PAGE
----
Berne GOP files against board of elections to keep two ballots uncounted

The Enterprise — H. Rose Schneider

Quick conversation: Berne Republican Chairman Randy Bashwinger, left, discusses with Thomas Spargo — a former New York State Supreme Court Justice who was convicted of extortion and bribery — the absentee ballot canvass on Nov. 15 at the Albany County Board of Elections building in Albany. Bashwinger shortly after requested two ballots be left uncounted because they had been brought in by the town’s Democratic Party chairman who had surpassed the limit of absentee ballots he could collect.

BERNE — A court decision on Monday will determine whether Berne’s town board will have a Republican-backed majority after more than 30 years of Democratic dominance.

Frank Brady, a Democrat running on the Republican line for town council, has served a petition under Article 16 of the New York State Board of Election Law, which allows for judicial review of the canvassing of ballots, said Matthew Clyne, the Democratic Commissioner of the Albany County Board of Elections.

The petition was filed on Monday, Nov. 20, within the three-business-day time frame from the absentee ballot canvassing on Nov. 15.

A hearing will be held at 10 a.m. on Nov. 27 at Albany County Supreme Court, with Judge L. Michael Mackey, who signed the court order, presiding. This will determine whether two absentee ballots should be counted or not. Berne’s Democratic Party chairman and town tax collector, Gerald O’Malley, had brought in 10 ballots for those who could or would not be able to vote on Election Day; Albany County allows only up to eight ballots to be collected by a single designated person.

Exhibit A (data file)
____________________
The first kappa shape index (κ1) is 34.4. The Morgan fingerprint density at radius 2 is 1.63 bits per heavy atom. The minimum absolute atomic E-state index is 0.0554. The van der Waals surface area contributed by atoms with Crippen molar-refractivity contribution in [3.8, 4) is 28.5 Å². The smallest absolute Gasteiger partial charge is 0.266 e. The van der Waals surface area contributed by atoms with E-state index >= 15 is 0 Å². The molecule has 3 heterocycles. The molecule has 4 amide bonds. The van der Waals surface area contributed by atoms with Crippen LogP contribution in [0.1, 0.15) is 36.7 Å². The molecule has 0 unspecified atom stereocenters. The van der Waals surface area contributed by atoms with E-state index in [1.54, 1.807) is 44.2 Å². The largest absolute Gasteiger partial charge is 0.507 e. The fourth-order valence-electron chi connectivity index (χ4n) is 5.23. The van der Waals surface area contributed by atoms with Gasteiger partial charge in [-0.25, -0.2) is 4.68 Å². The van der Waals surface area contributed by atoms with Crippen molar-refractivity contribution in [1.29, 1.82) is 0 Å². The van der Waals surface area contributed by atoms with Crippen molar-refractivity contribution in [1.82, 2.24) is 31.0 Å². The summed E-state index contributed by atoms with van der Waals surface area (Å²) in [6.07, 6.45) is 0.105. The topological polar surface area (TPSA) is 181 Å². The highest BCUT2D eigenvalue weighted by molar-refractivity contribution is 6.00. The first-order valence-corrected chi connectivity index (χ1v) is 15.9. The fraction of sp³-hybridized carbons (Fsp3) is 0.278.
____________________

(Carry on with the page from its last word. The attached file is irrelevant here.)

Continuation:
The petition was filed against the Albany County Board of Elections and the other town board candidates: Joel Willsey and James Cooke, both Democrats running on the Democratic line, and Dennis Palow, a Republican and Brady’s running mate. Clyne said the suit filed was directed at Willsey, who received one less vote than Brady for town board, leaving Brady and Palow the top vote-getters.

“It is believed that those two votes would be for me,” said Willsey in an email to The Enterprise last week.

“I think it is purely a legal question,” said Clyne, who said there are little to no facts that are being debated; instead, the case will depend on the papers submitted from either side and the legal precedent of other cases. He said court cases determining election outcomes are fairly common.

“We get three or four of them each election,” he said.

Clyne said that similar issues to this one have been raised before and, though he noted this was his opinion, he expected the decision would favor the voters.

“I don’t believe that they’re going to disenfranchise voters for a technicality,” he said.

The Republican Commissioner, Rachel Bledi, said that she did not believe the two extra ballots would remain uncounted based on a technicality, but on a rule used to prevent ballot fraud.

“I think [the Berne GOP] raised some valid concerns here,” she said.

She said that O’Malley has been involved in elections for many years, and should have known about the eight-ballot cap. The absentee ballots are tracked in a log book, and Bledi said that O’Malley took advantage of a Board of Election employee overlooking that he had submitted too many.

Bledi said that the cap is based on a federal judicial ruling following an absentee ballot fraud case with the Albany Housing Authority. Since the ruling applies only to Albany County, she described it as a unique case.

“I see this as a ruling that was brought in to prevent absentee ballot fraud,” she said.

 

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